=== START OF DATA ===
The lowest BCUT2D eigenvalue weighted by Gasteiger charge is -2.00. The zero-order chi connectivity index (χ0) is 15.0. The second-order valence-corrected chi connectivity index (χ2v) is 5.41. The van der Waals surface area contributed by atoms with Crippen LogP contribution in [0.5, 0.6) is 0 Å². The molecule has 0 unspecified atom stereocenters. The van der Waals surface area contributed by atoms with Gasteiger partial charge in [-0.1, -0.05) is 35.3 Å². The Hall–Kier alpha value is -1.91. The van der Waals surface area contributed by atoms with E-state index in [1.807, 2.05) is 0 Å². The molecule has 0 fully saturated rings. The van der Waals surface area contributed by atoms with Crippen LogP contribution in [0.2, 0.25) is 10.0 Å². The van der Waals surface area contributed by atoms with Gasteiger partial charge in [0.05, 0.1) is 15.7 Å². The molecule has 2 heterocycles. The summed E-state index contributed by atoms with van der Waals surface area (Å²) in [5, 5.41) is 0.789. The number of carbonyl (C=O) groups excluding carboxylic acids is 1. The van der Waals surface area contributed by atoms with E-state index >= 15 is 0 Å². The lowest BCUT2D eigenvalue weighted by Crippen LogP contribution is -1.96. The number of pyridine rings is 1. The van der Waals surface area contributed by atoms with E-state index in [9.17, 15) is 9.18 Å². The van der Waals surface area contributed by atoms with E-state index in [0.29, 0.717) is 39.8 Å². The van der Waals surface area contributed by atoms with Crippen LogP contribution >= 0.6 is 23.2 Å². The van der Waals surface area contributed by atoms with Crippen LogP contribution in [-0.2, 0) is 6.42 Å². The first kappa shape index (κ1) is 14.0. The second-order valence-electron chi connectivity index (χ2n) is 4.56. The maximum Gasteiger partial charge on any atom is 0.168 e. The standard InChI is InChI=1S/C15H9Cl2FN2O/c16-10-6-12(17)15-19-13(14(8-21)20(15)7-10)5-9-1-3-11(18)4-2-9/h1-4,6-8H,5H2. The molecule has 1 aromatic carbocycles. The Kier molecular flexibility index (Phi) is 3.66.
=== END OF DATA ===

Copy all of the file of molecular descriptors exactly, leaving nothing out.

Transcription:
The lowest BCUT2D eigenvalue weighted by Gasteiger charge is -2.00. The zero-order chi connectivity index (χ0) is 15.0. The second-order valence-corrected chi connectivity index (χ2v) is 5.41. The van der Waals surface area contributed by atoms with Crippen LogP contribution in [0.5, 0.6) is 0 Å². The molecule has 0 unspecified atom stereocenters. The van der Waals surface area contributed by atoms with Gasteiger partial charge in [-0.1, -0.05) is 35.3 Å². The Hall–Kier alpha value is -1.91. The van der Waals surface area contributed by atoms with E-state index in [1.807, 2.05) is 0 Å². The molecule has 0 fully saturated rings. The van der Waals surface area contributed by atoms with Crippen LogP contribution in [0.2, 0.25) is 10.0 Å². The van der Waals surface area contributed by atoms with Gasteiger partial charge in [0.05, 0.1) is 15.7 Å². The molecule has 2 heterocycles. The summed E-state index contributed by atoms with van der Waals surface area (Å²) in [5, 5.41) is 0.789. The number of carbonyl (C=O) groups excluding carboxylic acids is 1. The van der Waals surface area contributed by atoms with E-state index >= 15 is 0 Å². The lowest BCUT2D eigenvalue weighted by Crippen LogP contribution is -1.96. The number of pyridine rings is 1. The van der Waals surface area contributed by atoms with E-state index in [9.17, 15) is 9.18 Å². The van der Waals surface area contributed by atoms with E-state index in [0.29, 0.717) is 39.8 Å². The van der Waals surface area contributed by atoms with Crippen LogP contribution >= 0.6 is 23.2 Å². The van der Waals surface area contributed by atoms with Crippen LogP contribution in [-0.2, 0) is 6.42 Å². The first kappa shape index (κ1) is 14.0. The second-order valence-electron chi connectivity index (χ2n) is 4.56. The maximum Gasteiger partial charge on any atom is 0.168 e. The standard InChI is InChI=1S/C15H9Cl2FN2O/c16-10-6-12(17)15-19-13(14(8-21)20(15)7-10)5-9-1-3-11(18)4-2-9/h1-4,6-8H,5H2. The molecule has 1 aromatic carbocycles. The Kier molecular flexibility index (Phi) is 3.66.